Mechelle Smith successfully defended her dissertation titled ‘Social Vulnerability and Hurricane Evacuation Behavior in Hampton Roads, VA: Emergency Management Stakeholders’ Perceptions of Low-to-moderate Income Households in a Social Construction Paradigm’ on June 19, 2020.

Her dissertation committee was chaired by Dr. Wie Yusuf. Committee members were Dr. Gail Nicula and Dr. Joshua Behr.

Abstract: The purpose of this research is to examine current emergency management (EM) evacuation policies and practices with respect to vulnerable populations’ hurricane evacuation behaviors. The response of vulnerable households and local and state governments’ implementation of emergency evacuation policies and practices provide possible linkages to continual problems faced by local governments in addressing its most vulnerable residents. Using social construction as a theoretical foundation provides context for the consideration of vulnerable populations in emergency management policy and hurricane evacuation. The overarching research question is: To what extent do local government policies and practices address the evacuation behaviors and needs of socially vulnerable populations facing the threat of a hurricane? Specifically, to what extent do local government policies and practices address the evacuation behaviors and needs of low-to-moderate income households facing the threat of a hurricane? The research questions frame the narrative to generate a better understanding of the relationship between social vulnerability and emergency management. This research is a qualitative case study of emergency management policies, practices, and perceived household evacuation behaviors in several cities of Hampton Roads, Virginia. The research area consists of Virginia Beach, Norfolk, Chesapeake, Portsmouth and Hampton. This study uses the phenomenological method of inquiry to obtain information about experiences and practices of EM practitioners and stakeholders. Study participants include emergency managers, engineers, planners, a local government executive, a school board member, a vice mayor, and social justice activists. Representatives from nonprofit disaster-supporting and regional transportation organizations were invited to participate but declined. Throughout this case study, social construction theory provides a framework for understanding whether EM stakeholders’ experiences and perceptions about low-to-moderate income households’ evacuation behaviors inform policies and practices. During this research process, areas are identified where social construction theory provides efficacy in explaining the findings. During the interviews with emergency practitioners and stakeholders, the conclusion was although other socially vulnerable populations such as the elderly, homeless, disabled, and medically fragile receive EM policy considerations, income, specifically, low-to-moderate income households, is not considered a primary factor of social vulnerability in EM policies and practices. This research finds this to be the case even though throughout the research literature, income is a primary factor for social vulnerability in environmental hazards and natural disasters. This research informs policy decision making and implementation at local government’s multiple levels. Additionally, this study informs research disciplines rooted in policy theory about how social construction theory affects policy creation and implementation. Lastly, this case study’s research findings will better inform the planning and implementation of current and future EM and other related policies and practices to allow more inclusive considerations for Hampton Roads’ diverse populations.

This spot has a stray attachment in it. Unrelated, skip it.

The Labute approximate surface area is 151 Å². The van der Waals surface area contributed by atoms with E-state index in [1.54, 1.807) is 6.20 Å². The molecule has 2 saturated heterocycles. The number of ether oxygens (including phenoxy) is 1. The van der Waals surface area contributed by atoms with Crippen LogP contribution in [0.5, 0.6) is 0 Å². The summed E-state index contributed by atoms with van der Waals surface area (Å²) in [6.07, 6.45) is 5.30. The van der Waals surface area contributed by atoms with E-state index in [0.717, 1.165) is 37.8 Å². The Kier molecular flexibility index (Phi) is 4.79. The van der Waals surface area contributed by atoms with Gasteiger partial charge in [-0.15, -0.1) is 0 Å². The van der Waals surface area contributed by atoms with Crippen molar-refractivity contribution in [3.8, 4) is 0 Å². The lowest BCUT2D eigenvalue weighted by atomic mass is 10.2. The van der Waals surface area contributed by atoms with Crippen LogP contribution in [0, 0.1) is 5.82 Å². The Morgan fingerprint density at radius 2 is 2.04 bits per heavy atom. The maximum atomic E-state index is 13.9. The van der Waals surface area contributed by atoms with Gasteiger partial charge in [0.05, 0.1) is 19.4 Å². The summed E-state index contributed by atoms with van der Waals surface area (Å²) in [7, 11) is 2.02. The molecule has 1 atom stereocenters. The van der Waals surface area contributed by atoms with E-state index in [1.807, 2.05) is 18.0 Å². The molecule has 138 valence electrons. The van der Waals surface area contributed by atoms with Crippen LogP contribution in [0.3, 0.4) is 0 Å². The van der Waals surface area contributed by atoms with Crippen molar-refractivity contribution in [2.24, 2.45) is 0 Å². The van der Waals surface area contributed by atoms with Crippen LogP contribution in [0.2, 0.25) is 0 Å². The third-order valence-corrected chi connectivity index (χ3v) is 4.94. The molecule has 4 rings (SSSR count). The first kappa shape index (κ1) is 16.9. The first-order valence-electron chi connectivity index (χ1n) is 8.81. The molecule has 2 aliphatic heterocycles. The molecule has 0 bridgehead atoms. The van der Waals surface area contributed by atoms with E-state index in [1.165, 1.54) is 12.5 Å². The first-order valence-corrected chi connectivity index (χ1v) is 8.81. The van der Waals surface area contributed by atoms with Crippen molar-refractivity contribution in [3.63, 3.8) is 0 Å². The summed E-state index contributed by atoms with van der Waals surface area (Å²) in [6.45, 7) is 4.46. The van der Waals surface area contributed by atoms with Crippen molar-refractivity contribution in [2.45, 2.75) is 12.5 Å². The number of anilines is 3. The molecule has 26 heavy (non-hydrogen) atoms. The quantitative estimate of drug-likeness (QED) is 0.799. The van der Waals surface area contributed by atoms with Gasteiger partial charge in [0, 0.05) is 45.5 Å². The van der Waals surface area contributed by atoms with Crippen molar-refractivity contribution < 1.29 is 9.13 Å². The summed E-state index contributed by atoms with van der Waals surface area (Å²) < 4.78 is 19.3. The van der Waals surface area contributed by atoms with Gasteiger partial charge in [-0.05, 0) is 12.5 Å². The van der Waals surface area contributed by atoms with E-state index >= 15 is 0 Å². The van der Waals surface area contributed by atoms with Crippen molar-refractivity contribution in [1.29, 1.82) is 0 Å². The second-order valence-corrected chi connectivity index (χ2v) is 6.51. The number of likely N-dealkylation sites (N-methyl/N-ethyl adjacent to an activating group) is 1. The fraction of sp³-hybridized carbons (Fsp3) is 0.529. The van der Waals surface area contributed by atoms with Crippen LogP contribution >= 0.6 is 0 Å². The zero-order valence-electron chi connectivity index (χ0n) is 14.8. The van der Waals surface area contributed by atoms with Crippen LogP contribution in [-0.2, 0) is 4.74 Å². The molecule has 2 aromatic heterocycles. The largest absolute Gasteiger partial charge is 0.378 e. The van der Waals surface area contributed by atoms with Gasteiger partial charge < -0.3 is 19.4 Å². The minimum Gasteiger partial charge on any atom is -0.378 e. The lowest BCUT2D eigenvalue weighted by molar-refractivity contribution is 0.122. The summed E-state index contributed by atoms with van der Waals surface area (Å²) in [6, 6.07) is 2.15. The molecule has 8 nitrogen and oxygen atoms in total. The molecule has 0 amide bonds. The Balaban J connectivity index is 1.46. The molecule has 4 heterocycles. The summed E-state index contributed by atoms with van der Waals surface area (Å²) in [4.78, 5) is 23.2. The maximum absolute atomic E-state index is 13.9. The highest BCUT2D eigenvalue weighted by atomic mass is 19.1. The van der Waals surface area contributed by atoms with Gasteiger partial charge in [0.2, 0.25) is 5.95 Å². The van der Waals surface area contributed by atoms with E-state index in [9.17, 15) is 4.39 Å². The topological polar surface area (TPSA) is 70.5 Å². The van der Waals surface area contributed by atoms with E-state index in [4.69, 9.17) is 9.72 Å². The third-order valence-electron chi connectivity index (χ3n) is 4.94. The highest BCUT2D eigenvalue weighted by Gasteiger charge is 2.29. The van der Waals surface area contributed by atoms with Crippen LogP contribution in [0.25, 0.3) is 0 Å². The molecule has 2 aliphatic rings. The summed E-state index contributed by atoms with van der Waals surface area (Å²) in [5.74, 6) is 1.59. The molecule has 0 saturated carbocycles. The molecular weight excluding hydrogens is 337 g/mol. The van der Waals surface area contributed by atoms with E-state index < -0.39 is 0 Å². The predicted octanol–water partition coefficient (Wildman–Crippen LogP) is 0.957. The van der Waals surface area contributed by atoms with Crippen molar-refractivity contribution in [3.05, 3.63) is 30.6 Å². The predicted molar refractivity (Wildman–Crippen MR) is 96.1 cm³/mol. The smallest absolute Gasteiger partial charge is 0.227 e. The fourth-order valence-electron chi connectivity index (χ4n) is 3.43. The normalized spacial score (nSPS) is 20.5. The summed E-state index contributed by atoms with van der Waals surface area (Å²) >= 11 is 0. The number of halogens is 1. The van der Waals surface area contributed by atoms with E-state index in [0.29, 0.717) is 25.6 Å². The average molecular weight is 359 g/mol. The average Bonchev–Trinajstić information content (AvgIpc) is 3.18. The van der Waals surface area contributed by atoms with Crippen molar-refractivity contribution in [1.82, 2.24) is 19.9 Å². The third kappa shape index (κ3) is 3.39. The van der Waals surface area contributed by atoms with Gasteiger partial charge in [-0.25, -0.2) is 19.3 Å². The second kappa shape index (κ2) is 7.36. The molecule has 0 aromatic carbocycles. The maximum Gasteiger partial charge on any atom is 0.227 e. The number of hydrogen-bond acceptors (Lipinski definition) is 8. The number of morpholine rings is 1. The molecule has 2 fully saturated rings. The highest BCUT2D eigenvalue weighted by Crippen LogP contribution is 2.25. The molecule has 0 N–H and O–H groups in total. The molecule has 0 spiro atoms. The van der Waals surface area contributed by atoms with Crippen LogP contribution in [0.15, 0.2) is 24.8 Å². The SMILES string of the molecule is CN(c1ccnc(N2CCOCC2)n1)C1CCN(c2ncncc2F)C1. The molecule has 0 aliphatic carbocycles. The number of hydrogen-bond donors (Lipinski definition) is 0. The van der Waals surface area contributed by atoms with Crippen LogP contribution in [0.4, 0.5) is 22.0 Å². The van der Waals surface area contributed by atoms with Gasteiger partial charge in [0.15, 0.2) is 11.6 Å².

Congratulations Dr. Mechelle Smith!!